HR & Management
Top tips to avoid Christmas party pitfalls
3 min read
29 November 2013
With the countdown to Christmas well under way, how can employers avoid the potential pitfalls of the festive season?
The Christmas season comes with its share of parties, but it is vital that business owners be aware of the potential dangers that could leave them with a nasty financial hangover long after the decorations have been taken down.
From health and safety issues to staffing rotas, bosses need to read carefully during the festive period.
“With their mix of drink, high spirits and merriment, Christmas parties are still the number one source of potential problems,” says the Forum of Private Business’s business adviser Joanne Eccles.
So, in order to comply with workplace legislation, here are tips from the FPB for business owners:
- Avoid pressurising staff to attend Christmas parties. Some staff may not want to attend due to factors such as faith or abstinence from drink.
- Let staff attending parties know in advance what acceptable standards of behaviour are expected of them. Make it clear that your usual disciplinary policies apply, even if the party is being held away from the workplace.
- Watch out for drug use! Under the Misuse of Drugs Act 1971, it is an offence for an employer to permit or even ignore drug use on their premises. Drug use in the workplace may also constitute a breach of health and safety regulations.
- Make it clear to staff if they are expected to turn up for work as normal the following day, hangover or not. Also don’t forget to lead by example – research suggests that senior managers are more likely to call in sick the day after a Christmas party than junior staff members.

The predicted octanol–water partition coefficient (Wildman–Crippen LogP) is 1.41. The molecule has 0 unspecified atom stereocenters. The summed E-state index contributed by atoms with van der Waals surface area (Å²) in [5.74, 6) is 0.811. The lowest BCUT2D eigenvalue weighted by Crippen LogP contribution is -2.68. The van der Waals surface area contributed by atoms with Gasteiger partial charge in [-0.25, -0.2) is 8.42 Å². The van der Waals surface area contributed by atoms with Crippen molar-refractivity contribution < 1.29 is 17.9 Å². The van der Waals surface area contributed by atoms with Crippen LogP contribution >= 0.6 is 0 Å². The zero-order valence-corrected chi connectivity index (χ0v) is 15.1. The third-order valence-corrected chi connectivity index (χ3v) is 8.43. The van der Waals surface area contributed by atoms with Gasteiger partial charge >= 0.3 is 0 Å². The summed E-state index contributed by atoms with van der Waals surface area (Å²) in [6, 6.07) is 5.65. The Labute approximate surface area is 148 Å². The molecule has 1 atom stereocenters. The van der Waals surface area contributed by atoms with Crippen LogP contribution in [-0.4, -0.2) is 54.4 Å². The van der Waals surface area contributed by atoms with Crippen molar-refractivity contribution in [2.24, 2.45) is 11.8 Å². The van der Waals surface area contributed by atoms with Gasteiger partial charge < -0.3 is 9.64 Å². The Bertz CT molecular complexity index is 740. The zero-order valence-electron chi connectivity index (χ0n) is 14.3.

- Keep it clean and don’t let the tipple flow too freely. Saucy gifts and games could easily lead down the dangerous path to a tribunal, while too much alcohol could spark arguments and fights, leaving employers dealing with tricky disciplinary issues.
- Business owners should also remember to act professionally when socialising with staff and not let anything slip which they wouldn’t do in the office, such as personal opinions of other employees.
Thankfully, putting on a Christmas party does have an upside for employers. Up to £150 per head of the cost of holding the party is an allowable tax deduction and VAT can also be recovered on staff entertaining expenditure.
“No-one wants to put a dampener on the festive spirit and Christmas parties are great for boosting workplace morale and allowing staff to let their hair down. But business owners do need to take some important precautions if they want to guard against potential litigation,” adds Eccles.
“Most of the regulations which govern the normal working day also extend to the Christmas party, wherever it might be held, so employers need to ensure they’re not leaving themselves open to claims, complaints and time-consuming employee disputes.”